To the delight of the government of Pakistan, but the utter surprise of many, the Transparency International Pakistan released the TI’s report on Corruption Perception Index (CPI) 2015 last week, maintaining that Pakistan was the only SAARC country which had improved its CPI score during the year 2015. According to this much-trumpeted report, the 2015 CPI score for Pakistan has again increased from 29 to 30 (one point), improving its international ranking by three. As usual, the PTV, a state-run broadcaster, extensively highlighted TI’s report portraying it as another proud feather in government’s cap. The PML-N loyalists were also seen boasting about the good governance of the ruling political party in the country. But on the other hand, disagreeing with the politicians, the chairman NAB was quite insistent on attributing this ‘historic success’ to NAB’s current anti-corruption initiatives and its so-called zero tolerance policy against the corruption in Pakistan. Consequently, there was some confusion as to whether the government or its premier anti-graft body should really be applauded for this ‘extra-ordinary benchmark’ reached by Pakistan.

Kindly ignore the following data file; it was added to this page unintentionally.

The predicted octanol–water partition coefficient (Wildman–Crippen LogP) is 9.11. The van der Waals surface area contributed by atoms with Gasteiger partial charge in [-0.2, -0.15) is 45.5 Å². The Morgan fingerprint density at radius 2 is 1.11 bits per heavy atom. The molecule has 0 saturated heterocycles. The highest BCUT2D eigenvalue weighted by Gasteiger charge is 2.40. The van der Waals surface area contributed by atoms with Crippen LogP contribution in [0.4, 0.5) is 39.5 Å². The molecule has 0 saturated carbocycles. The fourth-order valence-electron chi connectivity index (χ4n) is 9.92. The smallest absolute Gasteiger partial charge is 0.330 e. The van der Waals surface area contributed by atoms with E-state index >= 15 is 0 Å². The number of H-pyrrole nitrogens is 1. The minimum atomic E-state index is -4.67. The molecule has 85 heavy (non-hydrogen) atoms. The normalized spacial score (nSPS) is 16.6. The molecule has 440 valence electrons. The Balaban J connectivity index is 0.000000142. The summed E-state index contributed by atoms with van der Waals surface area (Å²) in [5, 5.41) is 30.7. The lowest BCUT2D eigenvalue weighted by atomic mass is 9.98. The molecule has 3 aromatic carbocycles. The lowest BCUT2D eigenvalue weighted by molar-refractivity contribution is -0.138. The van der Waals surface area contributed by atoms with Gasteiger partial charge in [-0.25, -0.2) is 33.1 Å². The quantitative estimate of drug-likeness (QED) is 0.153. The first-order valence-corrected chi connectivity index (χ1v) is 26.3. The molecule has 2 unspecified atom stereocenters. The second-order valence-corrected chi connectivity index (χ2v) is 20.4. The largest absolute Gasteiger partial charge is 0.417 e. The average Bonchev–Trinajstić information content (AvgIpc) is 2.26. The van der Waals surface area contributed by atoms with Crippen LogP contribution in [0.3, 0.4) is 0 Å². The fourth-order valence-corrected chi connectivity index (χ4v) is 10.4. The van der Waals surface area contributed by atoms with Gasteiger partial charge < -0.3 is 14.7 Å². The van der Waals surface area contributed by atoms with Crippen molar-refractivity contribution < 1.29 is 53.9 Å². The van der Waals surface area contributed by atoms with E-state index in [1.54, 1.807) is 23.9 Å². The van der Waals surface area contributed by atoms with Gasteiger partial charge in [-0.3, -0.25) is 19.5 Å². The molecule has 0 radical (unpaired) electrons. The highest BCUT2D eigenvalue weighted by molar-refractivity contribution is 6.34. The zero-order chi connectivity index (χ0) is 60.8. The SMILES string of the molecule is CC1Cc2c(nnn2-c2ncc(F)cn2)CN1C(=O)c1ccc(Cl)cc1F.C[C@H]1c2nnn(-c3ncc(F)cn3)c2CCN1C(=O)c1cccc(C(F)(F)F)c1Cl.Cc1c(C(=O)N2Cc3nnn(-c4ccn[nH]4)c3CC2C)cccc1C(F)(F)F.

As matter of fact, there is no any specific mention of Pakistan in Transparency International’s annual CPI report released by it on January 27, 2015. In this report, it has been said: “Although corruption is still rife globally, more countries improved their scores in 2015 than decline”. Greece, Senegal and the UK are the only three specifically-mentioned countries that have seen a significant increase in scores since 2012. Therefore, it may just be the handiwork of TI Pakistan that Pakistan has started looking like the most transparent SAARC country after the ‘significant reduction’ in its corruption level. It is a fact that India and Sri Lanka still have better CPI scores than Pakistan in the region.

Transparency international is a Berlin-based international NGO which has been publishing the Corruption Perception Index annually since 1995, ranking countries by perceived level of corruption. The so-called corruption perception is generally determined by it through expert assessments and opinion surveys in various countries across the world. However, the modus operandi adopted by the TI for the same purpose is also often criticized for being complex and non-transparent.